The Canadian government is widening their ever reaching grasp and going after all sorts of tax cheats including those who are in the real estate market. The developers of Trump Tower in Vancouver, the huge project at Wall Centre Central Park, are in hot water.
No less than the Minister of National Revenue himself went to the Federal Court of Canada to gather information from the developers regarding pre-sale condo buyers who got their contracts before the construction was completed. Just last July 19, the Canadian government filed 3 more applications to get further information on the pre-sale flippers in Vancouver. None of the companies involved in this fiasco have so far responded for the media’s requests for comments so far.
Tax Evaders Beware
The Canadian Revenue Agency (CRA) is going after all forms of tax evaders and not just focusing on developers. In view of this, a showdown is scheduled in October 2018 between a group of taxpayers and the government. The taxpayers in question argue that their Constitutional rights have been trampled by the actions that the CRA are taking to identify tax evaders. A 2-day hearing is scheduled to hear out both camps, focusing on the offshore tax compliance investigations which brought out the conflict.
The Minister of National Revenue says that audit techniques shouldn’t be disclosed. He says that the audit techniques and methods developed by and used by the CRA should be protected so as to not give away information that those who don’t wish to pay the right taxes can use.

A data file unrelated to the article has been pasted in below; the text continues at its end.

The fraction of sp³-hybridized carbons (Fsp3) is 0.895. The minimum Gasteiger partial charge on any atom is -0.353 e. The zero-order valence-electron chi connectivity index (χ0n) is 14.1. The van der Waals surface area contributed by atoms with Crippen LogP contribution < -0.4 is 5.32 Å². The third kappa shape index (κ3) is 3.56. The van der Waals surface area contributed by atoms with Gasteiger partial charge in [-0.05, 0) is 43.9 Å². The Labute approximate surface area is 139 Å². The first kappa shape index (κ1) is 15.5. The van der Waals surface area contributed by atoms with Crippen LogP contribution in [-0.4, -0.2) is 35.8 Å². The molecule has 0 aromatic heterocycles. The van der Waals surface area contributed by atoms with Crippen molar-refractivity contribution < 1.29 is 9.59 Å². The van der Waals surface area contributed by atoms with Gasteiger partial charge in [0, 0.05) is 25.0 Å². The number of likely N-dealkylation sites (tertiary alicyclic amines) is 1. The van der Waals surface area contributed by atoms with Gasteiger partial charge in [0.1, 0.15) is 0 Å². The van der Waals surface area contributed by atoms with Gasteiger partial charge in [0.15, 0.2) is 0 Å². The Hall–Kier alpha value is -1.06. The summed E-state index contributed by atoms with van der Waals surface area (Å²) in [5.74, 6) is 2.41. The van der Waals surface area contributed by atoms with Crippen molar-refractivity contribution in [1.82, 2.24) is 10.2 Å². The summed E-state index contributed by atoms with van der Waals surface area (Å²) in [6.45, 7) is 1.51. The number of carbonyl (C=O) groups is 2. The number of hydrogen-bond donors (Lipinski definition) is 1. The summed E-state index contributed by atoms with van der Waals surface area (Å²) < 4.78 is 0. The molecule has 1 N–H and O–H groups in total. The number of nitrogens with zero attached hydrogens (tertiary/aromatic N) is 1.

Locked for Secrecy
Both sides want to keep their information and details private. The CRA wishes to keep their methods out of public information while the involved individuals do not want to give access to the details of their financial transactions both in Canada and abroad.
The CRA is currently doing all that it can to avoid further losses in revenue. In 2014, it is estimated that the agency lost between $0.8 billion and $3 billion in revenues from offshore investment incomes, after checking the numbers in that year and seeing that they are not lining up. In 2014, $13.2 billion was reported in capital gains, $9 billion in foreign income, and $429 billion was reported by corporations, trusts, and individuals in offshore assets. Furthermore, investigations for the taxes between 2014 and 2017 revealed that about $1 billion in additional income should have come from international focused audits and yet was not paid to the CRA. This resulted in more audits and reassessments which just uncovered more lapses.
Although the minister’s office did not give out an official interview, the agency did share that there are currently 260 ongoing investigations 50 of which are with offshore financial structure involvement. The number is still increasing.
Tax fraud isn’t just about CRA scams from people claiming to be from the CRA and telling people that they owe the CRA money. The ‘big fish’ tax fraud doesn’t just commit fraud against ‘small-fry’ victims, some of them are so bold that they decide to game the government and be big-time tax evaders.